Hourglass Dolphin Facts

Scientific Name: Lagenorhynchus cruciger

Hourglass dolphins
Hourglass dolphins.

Richard McManus / Getty Images

Hourglass dolphins are part of class Mammalia and are found throughout the cold Antarctic waters, though they have been spotted as far north as the coasts of Chile. Their generic name, Lagenorhynchus, is derived from the Latin word for “flagon nosed” because animals in this genus have stubby rostrums. Their Latin name cruciger means “cross-bearing” for the hourglass pattern on their backs. Hourglass dolphins are known for their unique black and white pattern and are the only species of dolphin with dorsal fins found below the Antarctic convergence point.

Fast Facts

  • Scientific Name: Lagenorhynchus cruciger
  • Common Names: Hourglass dolphin
  • Basic Animal Group: Mammal
  • Size: Up to 6 feet long
  • Weight: Up to 265 pounds
  • Life Span: Unknown
  • Diet: Fish, squid, crustaceans
  • Habitat: Antarctic and sub-Antarctic ocean waters
  • Population: Estimated 145,000
  • Conservation Status: Least Concern
  • Fun Fact: These mammals are found in waters ranging from 32 to 55 degrees Fahrenheit.

Description

Hourglass dolphin
Hourglass dolphin illustration. Dorling Kindersley / Getty Images

These creatures’ bodies are mostly black with one patch of white that stretches from the beak to the dorsal fin and another that starts at the dorsal fin and connects at the tail. This pattern of white on their bodies creates an hourglass shape, earning them the name of hourglass dolphins. Their bodies are short and stocky, and their dorsal fins are broad at the base and hooked on the top. Adult males have been spotted with “swept-back” dorsal fins. Additionally, they have conical teeth, with 26 to 34 teeth in the upper jaw and 27 to 35 in the lower jaw.

Habitat and Distribution

Range of the Hourglass Dolphin
Range of the Hourglass Dolphin. Wikimedia Commons / Creative Commons Attribution-Share Alike 3.0 Unported / 

These dolphins live in the Antarctic and sub-Antarctic waters. They are the only dolphin species with a dorsal fin that lives below the Antarctic convergence point. They are thought to have north-south migration patterns following the West Wind drift, living in the southern cool waters in the summer and moving north in the winter months. The farthest extent of their northern migration is currently unknown.

Diet and Behavior

Due to their cold and remote habitat along with their natural timidity, direct observation of the diet, habits and behaviors of the hourglass dolphin can be quite difficult. This limits the amount of information that scientists know about them. What scientists do know has come from limited studies of a small number of hourglass dolphins.

Not much is known about the hourglass dolphin's diet, but they have been spotted eating crustaceans like shrimp, squid, and small fish. They have also been seen feeding among plankton blooms. Because these creatures feed near the surface, they also attract seabird congregations, which allows researchers to find and observe these creatures.

Hourglass dolphins are social creatures and commonly travel in groups of around 10 individuals, but can be found in groups as large as 100 individuals. They spend most of their time in deep waters but can be found closer to land in shallow bays and islands. They feed among other cetaceans, such as pilot and minke whales. Scientists have also spotted them traveling with pilot and minke whales, as well as right whale dolphins and killer whales.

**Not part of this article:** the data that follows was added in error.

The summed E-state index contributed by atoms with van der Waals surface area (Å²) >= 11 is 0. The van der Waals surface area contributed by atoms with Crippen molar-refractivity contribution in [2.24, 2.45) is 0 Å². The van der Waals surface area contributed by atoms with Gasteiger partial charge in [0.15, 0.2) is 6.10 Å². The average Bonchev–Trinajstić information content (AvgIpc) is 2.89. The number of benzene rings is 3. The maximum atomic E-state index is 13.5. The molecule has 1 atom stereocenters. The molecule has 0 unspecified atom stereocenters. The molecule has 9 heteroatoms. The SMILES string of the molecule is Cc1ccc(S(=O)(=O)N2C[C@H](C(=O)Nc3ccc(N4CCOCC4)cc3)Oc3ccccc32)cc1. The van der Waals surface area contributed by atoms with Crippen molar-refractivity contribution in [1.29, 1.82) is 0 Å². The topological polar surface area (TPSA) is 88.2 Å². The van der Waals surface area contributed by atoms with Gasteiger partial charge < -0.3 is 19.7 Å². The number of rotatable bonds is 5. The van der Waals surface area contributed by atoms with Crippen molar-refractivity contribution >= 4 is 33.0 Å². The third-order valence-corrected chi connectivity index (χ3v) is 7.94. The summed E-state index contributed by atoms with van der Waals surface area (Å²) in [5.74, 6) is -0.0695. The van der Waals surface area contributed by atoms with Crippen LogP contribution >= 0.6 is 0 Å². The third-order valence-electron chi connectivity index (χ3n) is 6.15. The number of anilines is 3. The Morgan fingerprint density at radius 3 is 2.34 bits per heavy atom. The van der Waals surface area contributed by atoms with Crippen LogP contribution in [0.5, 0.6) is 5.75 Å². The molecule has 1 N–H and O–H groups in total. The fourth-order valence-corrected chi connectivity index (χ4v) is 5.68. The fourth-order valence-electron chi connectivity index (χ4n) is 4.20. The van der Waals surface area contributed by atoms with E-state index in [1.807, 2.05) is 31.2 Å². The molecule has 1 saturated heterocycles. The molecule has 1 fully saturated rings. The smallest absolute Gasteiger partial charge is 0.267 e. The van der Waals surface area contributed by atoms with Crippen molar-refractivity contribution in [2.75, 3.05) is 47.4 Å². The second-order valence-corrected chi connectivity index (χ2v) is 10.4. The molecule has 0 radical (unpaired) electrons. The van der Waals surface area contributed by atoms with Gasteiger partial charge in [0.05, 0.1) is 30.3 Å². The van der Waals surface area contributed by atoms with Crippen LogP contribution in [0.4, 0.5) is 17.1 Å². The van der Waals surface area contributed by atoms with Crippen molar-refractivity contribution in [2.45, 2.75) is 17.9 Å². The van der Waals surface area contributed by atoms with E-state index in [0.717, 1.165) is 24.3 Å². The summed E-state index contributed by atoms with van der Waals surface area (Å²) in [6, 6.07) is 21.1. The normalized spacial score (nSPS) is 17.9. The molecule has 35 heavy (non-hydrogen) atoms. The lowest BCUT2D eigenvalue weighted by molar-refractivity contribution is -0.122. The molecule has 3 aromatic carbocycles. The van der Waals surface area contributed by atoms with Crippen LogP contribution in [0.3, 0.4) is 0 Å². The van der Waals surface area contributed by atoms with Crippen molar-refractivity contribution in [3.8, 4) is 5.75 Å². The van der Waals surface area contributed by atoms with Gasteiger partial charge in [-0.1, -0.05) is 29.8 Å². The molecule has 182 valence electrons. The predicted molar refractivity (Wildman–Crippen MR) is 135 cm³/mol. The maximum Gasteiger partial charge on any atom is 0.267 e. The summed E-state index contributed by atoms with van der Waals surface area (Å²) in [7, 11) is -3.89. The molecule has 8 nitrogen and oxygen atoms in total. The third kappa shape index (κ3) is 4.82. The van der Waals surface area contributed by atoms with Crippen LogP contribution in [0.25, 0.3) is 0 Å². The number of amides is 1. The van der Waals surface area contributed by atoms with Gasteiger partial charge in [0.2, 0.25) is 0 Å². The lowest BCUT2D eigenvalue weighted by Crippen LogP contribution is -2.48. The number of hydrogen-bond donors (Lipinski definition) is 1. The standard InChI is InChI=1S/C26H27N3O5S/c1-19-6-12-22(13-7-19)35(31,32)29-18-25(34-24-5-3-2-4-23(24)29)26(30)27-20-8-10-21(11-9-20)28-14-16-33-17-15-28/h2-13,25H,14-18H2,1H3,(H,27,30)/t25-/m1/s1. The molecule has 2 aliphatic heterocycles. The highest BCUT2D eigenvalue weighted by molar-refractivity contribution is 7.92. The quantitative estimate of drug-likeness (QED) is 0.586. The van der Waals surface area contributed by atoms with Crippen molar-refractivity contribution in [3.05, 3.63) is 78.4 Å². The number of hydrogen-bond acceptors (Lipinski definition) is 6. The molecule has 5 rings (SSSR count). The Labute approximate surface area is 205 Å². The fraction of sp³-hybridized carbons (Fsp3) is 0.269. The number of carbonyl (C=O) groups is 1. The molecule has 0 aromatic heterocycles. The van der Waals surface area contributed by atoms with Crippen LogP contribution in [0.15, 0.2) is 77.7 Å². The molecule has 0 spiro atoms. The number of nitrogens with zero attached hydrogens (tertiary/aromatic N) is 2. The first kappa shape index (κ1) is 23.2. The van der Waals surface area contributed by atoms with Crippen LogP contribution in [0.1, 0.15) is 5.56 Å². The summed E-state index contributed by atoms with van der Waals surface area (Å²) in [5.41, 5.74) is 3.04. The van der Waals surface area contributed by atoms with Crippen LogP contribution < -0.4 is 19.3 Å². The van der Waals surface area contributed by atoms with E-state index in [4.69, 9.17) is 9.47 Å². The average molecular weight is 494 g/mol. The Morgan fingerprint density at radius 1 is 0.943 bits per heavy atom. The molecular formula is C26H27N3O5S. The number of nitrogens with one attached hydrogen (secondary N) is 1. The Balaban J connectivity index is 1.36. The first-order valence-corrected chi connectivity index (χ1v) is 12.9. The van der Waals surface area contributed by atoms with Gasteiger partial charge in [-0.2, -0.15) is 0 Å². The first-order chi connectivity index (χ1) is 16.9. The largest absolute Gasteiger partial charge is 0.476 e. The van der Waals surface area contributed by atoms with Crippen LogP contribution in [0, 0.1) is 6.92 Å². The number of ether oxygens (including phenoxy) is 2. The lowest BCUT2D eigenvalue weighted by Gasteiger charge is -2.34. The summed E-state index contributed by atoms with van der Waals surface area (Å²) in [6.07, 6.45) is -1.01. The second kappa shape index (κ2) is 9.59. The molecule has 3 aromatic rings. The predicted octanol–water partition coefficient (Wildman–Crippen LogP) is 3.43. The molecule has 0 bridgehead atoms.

Hourglass dolphins can reach speeds of up to 14 mph, often making a lot of spray as they surface to breathe. They love to play in the waves generated by larger animals and also enjoy riding in the waves created by boats. They are thought to migrate via the West Wind Drift to warmer waters during the winter months.

Reproduction and Offspring

Hourglass Dolphins in Drake Passage
Hourglass dolphins in Drake Passage. Wikimedia Commons / Attribution-Share Alike 3.0 Unported / Lomvi2

Not much is known about the mating behavior of the animals. Males and females reaching sexual maturity or attaining sexual maturity are 70 inches and 73 inches respectively, but their ages of sexual maturity are not known. The average gestation period for females is around 12 months.

Based on the behavior of other species in the genus, hourglass females are thought to only give birth in the winter months from August to October, averaging just one calf per birth. The calf is as small as 35 inches at birth. These young are able to swim with their mothers at birth and are nursed by her for 12 to 18 months before being weaned off her milk.

Conservation Status

Hourglass dolphins are designated as Least Concern by the International Union for Conservation of Nature (IUCN). Population trends are relatively unknown and there are currently no identified threats. Scientists speculate that this is because these creatures live so far away from human society. However, scientists are concerned that global warming could raise sea temperatures and disrupt their migration patterns.

Sources

  • Braulik, G. "Hourglass Dolphin". IUCN Red List Of Threatened Species, 2018, https://www.iucnredlist.org/species/11144/50361701#population.
  • Callahan, Christopher. "Lagenorhynchus Cruciger (Hourglass Dolphin)". Animal Diversity Web, 2003, https://animaldiversity.org/accounts/Lagenorhynchus_cruciger/.
  • "Hourglass Dolphin". Oceana, https://oceana.org/marine-life/marine-mammals/hourglass-dolphin.
  • "Hourglass Dolphins". Marinebio Conservation Society.Org, https://marinebio.org/species/hourglass-dolphins/lagenorhynchus-cruciger/.
  • "Hourglass Dolphin". Whale & Dolphin Conservation USA, https://us.whales.org/whales-dolphins/species-guide/hourglass-dolphin/.